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Devil down to Arkansas 

They wheeled Ol' Splitfoot right up to the steps of the Arkansas State Capitol the other day. Brought him in on a flatbed truck positioned just so for maximum Instagramability with the stately Capitol dome in the background, the statue wrapped in a tarp that one of the assembled Satanistas whipped off with great flourish like the former theater majors many of them likely are. Around back of the Capitol, meanwhile, Sen. Jason Rapert's Ten Commandments monument was swaddled in sackcloth and caution tape for the occasion, most likely, we guess, to keep the Satanists from mugging for photos in front of it, crotches athrust. You just know that kind of thing drives Jason batshit crazy.

We say Ol' Splitfoot, but that's just lazy writing. The Observer is too caffeine-starved right now to look up the trifold flow chart showing which of the umpteen jillion religions of yore revered Baphomet, the goat-headed he-beast depicted in the eight-foot-tall statue The Satanic Temple paid to have trucked in here from way yonder. Where Baphomet fits in isn't the point, anyway. The point is, in the imagination of a guy like Rapert and all the swells who hang on his every word like he's Facebook besties with Big J.C. himself, Baphomet LOOKS like The Devil Incarnate. It's an object meant to literally put the fear of lower-case god in those who have spent decades poking their dicks into the wall of separation between Church and State, testing for soft spots in hopes of bringing it whole thing down. As Thomas Jefferson would have told them — the real Jefferson — the barrier between Church and State is a load-bearing wall, kids. You knock that sucker down, and the whole house may well go. If that happens, you can be sure that what gets rebuilt in the aftermath will be a place where nobody wants to live but the jackleg carpenters who built it to their liking. Rapert and his incurious ilk are myriad of things, but they are definitely not fit to wash the jocks and socks of the certified polymath geniuses who cooked up the Bill of Rights the first go-round, no matter how much they wanna believe that a real close reading of the Bible, a landslide victory in Standard Umpstead and a suit from Sears grants them intellectual superpowers. Spend some time in the state legislature and tell us we're wrong.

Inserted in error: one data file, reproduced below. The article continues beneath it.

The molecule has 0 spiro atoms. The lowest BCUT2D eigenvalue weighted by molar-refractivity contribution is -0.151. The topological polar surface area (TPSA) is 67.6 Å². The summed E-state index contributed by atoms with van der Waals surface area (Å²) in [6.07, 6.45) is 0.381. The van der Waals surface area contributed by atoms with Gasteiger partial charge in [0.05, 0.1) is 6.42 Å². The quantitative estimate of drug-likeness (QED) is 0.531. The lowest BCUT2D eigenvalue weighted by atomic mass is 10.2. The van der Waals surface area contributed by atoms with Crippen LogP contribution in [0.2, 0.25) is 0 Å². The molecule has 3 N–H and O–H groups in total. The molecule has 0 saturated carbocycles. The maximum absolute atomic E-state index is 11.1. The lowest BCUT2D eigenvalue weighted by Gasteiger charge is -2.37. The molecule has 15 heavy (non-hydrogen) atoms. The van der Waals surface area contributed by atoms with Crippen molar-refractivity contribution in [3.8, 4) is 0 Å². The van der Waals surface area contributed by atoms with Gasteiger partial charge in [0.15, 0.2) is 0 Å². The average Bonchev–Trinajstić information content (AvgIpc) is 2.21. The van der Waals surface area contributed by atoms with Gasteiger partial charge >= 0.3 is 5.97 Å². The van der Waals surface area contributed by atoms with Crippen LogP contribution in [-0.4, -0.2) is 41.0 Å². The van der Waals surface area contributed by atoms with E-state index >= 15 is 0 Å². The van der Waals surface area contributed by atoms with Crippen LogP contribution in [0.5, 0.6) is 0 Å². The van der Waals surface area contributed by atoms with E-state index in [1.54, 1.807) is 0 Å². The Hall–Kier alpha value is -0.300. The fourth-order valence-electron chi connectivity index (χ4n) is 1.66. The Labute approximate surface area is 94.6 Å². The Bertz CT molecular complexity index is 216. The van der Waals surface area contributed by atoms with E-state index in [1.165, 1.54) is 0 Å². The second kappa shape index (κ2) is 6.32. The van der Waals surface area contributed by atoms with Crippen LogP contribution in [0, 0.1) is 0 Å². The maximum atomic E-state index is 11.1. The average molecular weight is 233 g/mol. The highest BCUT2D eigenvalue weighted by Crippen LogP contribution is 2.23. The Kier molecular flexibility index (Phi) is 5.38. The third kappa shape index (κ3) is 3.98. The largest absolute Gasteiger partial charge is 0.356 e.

The funniest bit about all this business — the 200 black-clad folks who showed up the other day to sweat through their velvet in the August heat and the preachers who came to yell Bible verses at them, the bronze statue, the courtroom dueling soon to come — is that you get the feeling nobody involved really believes this bullshit. Rapert knows that admitting the 10C monument is about shoehorning religion into the public space will hurt him in court, so he will swear and bedamn that it's all about honoring the history of the law, even though the thing has "Thou Shalt Not Bear False Witness" etched right on it. Meanwhile, having been around some of the Satanic Temple folks a time or three now while reporting and such, The Observer has the distinct impression that the black outfits and guyliner and even having an eight-foot-tall bronze cast to give the Constitutional Vapors to Arkansas crackers are an elaborate kind of goof, by people who understand that the separation between church and state is there for a reason. Did you ever think you'd live in an age where the Satanists are the good guys?

We actually kinda hope The Satanic Temple prevails and gets to install its statue, notwithstanding Rapert's flinty-eyed public pronouncement the other day that it would be a cold day in hell when that happened. Cold days in hell seem to happen a lot these days for folks like him. Must be global warming. While we'd hate to see the lovely grounds of the Arkansas State Capitol turned into Charles Foster Kane's estate sale, stacked with monuments representing every religious flimflam from Tony Alamo to Cargo Cults, it would serve the folks who opened the door to all this right and proper. And just imagine what a gothified tourist attraction Ol' Baphy would be! Come to think of it, maybe Rapert WILL wind up doing something to benefit the State of Arkansas during his time in office after all, albeit in spite of himself.

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